Starting in the 16th century, bodies of martyred Christians were exhumed from the Roman catacombs and sent to churches throughout Christendom. Their remains functioned as holy relics, physical items that individuals could worship, venerate, and honor as part of their expression of faith.
While many of these so-called "saints" may not have gone through the official steps to being recognized as a saint (the Catholic Church has a multifaceted, yet fairly modern, process for such things), their importance to the local culture cannot be understated. The bodies of Catacomb Saints are decorated with gold, jewels, and other items, attesting to their glory and sacrifice, while simultaneously honoring the rite of passage that is death.
Often referred to as Catacomb Saints, the bodies of the men and women who perished centuries ago are part of the Catholic worship. The preserved saints' bodies are largely located in churches in Central and Eastern Europe, sites where Protestantism threatened Catholicism's stronghold during the 16th century and beyond. The Catholic relics are fascinating and a bit macabre, yet hauntingly beautiful, as well. Vote up the ones that are engrossing (and maybe a little gross) to you, too.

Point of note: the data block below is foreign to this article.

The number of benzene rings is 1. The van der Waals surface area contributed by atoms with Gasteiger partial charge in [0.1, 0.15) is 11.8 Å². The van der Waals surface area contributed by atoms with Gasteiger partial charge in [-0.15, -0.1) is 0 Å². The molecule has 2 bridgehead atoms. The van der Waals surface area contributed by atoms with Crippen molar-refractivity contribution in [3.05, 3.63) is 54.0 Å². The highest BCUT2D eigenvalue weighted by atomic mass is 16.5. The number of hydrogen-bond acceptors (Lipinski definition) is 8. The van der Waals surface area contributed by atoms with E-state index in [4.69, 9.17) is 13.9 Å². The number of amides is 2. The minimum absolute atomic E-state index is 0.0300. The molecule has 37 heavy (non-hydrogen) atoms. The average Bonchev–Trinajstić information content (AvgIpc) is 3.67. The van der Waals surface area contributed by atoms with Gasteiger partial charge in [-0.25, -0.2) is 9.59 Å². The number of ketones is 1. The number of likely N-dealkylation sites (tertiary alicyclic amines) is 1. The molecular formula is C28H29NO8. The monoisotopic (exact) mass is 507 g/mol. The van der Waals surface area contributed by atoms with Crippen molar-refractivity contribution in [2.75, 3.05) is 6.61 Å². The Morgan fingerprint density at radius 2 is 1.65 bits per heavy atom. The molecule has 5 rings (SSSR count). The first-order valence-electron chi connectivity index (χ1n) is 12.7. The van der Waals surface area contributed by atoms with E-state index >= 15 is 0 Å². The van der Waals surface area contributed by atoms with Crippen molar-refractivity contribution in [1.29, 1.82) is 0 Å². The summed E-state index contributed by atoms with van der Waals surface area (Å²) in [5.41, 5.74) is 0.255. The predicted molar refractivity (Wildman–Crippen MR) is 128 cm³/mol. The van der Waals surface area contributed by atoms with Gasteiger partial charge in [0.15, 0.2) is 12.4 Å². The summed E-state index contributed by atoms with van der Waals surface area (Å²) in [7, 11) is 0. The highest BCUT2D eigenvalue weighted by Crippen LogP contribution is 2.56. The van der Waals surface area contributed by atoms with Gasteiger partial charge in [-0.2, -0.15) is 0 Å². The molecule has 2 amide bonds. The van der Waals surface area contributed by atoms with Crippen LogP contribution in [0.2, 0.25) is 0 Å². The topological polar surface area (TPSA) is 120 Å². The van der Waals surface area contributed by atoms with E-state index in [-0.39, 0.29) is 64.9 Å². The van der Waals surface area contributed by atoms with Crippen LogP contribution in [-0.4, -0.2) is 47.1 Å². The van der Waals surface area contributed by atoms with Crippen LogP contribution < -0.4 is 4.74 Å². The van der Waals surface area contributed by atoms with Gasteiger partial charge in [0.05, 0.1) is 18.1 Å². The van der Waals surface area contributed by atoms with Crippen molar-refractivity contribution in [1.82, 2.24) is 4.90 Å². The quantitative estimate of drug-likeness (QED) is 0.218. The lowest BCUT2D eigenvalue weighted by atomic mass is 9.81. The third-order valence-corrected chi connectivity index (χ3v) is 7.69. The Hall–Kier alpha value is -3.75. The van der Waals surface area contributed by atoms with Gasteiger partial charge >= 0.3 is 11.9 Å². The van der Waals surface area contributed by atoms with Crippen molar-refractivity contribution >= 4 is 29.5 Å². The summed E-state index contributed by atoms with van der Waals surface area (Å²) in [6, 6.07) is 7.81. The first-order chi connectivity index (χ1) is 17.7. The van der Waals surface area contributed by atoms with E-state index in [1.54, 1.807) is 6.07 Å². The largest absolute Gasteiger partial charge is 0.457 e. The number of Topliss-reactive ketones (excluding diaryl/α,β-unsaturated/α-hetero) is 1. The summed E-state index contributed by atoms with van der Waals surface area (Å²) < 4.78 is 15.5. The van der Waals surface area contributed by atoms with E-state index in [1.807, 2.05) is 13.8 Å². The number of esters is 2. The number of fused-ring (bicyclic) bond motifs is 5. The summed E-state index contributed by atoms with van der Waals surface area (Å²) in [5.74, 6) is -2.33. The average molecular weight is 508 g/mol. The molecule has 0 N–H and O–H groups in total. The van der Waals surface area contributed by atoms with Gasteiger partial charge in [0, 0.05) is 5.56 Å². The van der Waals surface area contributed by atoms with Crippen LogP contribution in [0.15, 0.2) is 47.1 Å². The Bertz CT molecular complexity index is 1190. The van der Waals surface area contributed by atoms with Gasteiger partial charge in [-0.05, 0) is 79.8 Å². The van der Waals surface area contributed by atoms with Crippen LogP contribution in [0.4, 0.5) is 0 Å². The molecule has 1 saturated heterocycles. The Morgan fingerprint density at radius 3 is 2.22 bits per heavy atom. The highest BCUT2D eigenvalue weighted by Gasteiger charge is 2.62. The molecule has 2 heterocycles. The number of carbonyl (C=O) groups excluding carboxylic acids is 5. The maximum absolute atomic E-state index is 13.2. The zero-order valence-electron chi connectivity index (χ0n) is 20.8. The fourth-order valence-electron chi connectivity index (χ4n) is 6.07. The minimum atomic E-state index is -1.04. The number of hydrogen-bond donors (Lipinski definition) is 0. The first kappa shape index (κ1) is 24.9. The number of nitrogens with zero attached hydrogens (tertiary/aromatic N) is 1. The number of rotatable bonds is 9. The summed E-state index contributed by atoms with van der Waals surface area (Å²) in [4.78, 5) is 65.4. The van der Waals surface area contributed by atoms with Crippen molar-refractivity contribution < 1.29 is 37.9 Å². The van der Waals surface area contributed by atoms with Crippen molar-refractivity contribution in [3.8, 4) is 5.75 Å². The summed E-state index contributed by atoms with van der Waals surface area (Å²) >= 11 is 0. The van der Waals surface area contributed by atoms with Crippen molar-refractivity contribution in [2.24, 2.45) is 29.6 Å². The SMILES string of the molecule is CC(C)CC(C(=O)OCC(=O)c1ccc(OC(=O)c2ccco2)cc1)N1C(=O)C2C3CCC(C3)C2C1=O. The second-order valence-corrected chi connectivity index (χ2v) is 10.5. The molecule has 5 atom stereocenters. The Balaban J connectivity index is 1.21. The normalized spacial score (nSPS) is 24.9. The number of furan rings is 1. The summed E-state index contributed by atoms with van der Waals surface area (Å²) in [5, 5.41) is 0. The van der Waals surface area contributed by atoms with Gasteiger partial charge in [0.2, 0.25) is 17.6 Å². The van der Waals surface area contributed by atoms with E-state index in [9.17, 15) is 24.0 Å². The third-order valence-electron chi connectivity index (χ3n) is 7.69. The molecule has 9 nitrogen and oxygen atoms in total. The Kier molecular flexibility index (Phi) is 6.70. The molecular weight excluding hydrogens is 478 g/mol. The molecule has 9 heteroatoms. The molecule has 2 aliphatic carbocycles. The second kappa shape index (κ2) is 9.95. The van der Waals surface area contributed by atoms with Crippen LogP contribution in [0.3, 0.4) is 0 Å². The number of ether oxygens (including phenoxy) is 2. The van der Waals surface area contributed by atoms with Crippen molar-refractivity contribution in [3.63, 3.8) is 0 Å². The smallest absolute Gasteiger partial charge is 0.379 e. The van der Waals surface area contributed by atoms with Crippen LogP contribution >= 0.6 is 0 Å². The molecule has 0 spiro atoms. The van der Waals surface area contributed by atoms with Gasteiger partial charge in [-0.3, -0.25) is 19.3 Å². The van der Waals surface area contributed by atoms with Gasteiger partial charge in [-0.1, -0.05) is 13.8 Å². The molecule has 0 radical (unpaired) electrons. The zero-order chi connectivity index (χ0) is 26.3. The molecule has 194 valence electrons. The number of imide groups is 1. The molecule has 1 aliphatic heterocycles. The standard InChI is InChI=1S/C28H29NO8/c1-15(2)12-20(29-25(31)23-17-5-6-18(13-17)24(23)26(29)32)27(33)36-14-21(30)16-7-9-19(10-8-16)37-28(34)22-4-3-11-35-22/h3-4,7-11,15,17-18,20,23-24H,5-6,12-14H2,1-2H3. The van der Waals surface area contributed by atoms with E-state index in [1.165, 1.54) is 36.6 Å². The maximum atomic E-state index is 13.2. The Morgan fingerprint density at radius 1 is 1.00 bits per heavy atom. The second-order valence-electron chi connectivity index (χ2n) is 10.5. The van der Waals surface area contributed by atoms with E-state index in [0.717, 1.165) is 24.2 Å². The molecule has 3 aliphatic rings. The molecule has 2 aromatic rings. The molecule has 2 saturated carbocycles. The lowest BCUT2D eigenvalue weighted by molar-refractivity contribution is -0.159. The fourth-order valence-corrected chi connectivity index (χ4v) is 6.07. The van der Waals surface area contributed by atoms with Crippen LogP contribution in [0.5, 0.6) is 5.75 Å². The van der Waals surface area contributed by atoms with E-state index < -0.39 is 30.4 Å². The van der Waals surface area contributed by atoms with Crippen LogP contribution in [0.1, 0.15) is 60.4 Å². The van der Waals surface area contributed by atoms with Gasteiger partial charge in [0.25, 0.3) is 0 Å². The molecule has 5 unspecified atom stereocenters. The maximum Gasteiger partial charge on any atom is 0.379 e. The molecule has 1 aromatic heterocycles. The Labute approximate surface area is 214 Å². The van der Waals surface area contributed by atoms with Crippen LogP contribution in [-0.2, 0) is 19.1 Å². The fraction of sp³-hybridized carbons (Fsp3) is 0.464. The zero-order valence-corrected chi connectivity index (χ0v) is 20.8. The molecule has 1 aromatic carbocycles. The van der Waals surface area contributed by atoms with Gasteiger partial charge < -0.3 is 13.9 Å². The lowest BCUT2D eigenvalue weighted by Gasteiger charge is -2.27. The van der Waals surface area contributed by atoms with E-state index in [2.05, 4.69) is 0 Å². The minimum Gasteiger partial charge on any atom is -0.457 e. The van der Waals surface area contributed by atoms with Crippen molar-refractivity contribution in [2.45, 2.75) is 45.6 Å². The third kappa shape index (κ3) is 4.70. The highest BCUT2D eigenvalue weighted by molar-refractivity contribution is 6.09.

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Saint Candidus - Irsee Abbey (Bavaria)
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Unidentified Remains - The Catacombs Of Pancratius
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Saint Victoria - Engelszell Monastery Church (Austria)
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Unidentified Remains - Waldsassen Abbey (Germany)